I have a love/hate relationship with Taipei 101 – the world’s tallest and most over-decorated building. On the one hand I like the fact that it is unashamedly Asian and Chinese in style, but frankly I think that is no excuse for the heavy handed detailing and curious lack of height perspective as a result of the inverted ‘bamboo’ sections – which somebody pointed out look rather like a pile of Chinese food take-out boxes with some chop sticks stuck in the top. Perceptive.
The one thing I do quite like about it, however, is the way the authorities use the faces of the building to communicate with the world beyond. Major events like New Year’s Eve or Valentines Day become decorated in lighting down the side. It rather opens a conversation, I suppose, with the city.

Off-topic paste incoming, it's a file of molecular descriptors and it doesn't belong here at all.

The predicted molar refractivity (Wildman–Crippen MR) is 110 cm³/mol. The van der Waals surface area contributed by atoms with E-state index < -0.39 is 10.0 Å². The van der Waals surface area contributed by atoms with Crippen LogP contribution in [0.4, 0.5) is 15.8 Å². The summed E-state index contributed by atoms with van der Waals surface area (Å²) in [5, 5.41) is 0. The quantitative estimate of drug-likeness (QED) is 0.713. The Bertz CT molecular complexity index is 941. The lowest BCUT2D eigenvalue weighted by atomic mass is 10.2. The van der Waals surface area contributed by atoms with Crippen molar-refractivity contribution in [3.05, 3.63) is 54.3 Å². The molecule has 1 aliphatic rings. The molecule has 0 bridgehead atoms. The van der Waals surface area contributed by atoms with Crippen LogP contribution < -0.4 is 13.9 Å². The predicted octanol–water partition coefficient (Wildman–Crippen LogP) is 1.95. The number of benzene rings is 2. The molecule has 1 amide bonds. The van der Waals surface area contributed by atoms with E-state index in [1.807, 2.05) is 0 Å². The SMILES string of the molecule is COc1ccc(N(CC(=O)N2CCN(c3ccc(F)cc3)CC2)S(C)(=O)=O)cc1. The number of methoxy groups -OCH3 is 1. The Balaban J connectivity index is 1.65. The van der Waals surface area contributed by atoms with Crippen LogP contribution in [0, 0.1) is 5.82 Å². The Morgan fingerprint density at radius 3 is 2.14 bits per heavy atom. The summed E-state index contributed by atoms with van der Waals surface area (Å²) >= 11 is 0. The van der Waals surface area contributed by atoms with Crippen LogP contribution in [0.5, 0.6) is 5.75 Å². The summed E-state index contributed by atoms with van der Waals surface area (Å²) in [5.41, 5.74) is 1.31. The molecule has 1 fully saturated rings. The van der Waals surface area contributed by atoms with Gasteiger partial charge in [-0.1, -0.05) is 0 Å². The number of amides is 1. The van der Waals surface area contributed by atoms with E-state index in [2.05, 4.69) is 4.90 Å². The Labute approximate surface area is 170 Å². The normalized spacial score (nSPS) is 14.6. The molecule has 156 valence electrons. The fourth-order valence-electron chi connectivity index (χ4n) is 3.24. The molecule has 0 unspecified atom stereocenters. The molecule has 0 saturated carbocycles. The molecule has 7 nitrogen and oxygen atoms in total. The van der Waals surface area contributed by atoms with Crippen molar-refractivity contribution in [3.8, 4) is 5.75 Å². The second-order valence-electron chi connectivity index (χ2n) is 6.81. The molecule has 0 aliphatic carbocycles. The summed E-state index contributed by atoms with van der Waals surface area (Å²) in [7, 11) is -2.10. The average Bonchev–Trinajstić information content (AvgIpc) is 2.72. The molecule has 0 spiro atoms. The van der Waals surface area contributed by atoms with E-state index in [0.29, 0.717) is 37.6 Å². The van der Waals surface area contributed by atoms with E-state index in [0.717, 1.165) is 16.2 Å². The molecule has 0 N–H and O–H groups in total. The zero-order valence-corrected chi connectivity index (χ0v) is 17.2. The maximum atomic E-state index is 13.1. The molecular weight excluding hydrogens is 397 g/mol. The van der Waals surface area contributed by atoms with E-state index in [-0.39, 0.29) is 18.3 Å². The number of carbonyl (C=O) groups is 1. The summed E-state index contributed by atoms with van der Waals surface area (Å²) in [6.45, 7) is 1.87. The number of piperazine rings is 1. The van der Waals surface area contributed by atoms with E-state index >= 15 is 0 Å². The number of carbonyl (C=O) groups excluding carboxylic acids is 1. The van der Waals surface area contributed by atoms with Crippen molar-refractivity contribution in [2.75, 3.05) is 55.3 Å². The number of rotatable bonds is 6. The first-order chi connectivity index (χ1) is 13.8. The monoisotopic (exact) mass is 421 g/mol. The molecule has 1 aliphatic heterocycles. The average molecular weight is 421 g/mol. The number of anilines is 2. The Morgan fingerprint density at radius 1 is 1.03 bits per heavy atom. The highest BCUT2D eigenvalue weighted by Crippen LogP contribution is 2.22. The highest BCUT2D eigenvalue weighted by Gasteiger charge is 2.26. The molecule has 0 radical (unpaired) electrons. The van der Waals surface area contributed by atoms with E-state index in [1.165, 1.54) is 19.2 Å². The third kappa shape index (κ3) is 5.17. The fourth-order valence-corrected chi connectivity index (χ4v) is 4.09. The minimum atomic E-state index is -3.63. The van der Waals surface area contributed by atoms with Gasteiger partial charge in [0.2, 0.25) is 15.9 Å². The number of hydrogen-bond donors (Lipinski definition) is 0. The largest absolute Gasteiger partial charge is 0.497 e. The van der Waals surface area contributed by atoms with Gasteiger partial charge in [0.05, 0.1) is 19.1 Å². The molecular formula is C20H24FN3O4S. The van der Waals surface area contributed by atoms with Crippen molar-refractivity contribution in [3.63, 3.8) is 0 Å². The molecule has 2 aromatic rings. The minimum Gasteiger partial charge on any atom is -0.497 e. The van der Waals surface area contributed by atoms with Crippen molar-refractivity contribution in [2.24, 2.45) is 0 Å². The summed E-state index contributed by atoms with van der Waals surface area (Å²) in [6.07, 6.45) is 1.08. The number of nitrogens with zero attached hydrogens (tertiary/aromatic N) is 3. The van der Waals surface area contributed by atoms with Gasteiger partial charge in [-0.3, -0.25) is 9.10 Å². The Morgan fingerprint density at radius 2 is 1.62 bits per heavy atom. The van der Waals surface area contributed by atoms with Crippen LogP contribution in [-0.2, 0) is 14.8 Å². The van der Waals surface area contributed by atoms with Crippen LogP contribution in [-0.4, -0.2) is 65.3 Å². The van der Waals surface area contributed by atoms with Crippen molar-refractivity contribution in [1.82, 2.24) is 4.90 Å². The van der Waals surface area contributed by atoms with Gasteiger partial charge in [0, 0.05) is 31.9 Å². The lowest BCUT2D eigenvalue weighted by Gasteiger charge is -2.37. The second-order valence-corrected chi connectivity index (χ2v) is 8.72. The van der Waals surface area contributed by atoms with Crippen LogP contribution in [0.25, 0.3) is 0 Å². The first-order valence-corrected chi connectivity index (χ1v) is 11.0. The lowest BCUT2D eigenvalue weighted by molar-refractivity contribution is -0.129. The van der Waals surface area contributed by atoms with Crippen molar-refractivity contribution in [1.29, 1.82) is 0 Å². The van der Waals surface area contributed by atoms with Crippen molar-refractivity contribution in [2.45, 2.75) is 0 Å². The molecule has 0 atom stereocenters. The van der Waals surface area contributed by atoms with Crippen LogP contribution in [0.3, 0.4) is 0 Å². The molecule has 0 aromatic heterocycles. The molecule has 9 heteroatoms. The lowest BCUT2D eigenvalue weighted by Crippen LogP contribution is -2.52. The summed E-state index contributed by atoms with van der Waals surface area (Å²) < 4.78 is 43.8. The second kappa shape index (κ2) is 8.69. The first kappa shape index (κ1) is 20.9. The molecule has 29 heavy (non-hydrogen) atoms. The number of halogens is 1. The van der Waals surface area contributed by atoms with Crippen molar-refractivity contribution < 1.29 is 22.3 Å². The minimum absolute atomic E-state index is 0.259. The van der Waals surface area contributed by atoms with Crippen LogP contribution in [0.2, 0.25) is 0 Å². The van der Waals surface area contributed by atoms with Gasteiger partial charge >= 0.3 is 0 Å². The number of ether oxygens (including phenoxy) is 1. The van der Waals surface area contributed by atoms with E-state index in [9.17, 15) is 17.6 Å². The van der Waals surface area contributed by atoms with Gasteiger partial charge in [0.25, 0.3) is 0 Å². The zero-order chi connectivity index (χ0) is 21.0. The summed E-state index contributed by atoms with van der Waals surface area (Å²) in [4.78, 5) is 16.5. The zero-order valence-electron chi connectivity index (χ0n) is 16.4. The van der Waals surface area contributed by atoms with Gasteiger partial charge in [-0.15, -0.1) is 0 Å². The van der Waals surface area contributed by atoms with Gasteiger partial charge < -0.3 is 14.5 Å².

In Love with 101
As a post-script to this entry, I heard an interesting story about Taipei 101. The French free-climber that scales all the major buildings in the world without the aid of satefy equipment, arrived in Taipei to attempt 101. He, very reasonably, asked that if the building could be cleaned before the event – grease and dirt build up is obviously a hazard. The response was nagative. He then asked if it was possible to clean a small strip up the side, and was met with the same answer. It turns out that the building is simply not cleaned! Sadly, I think this sums up the attitude towards the built environment in Taiwan.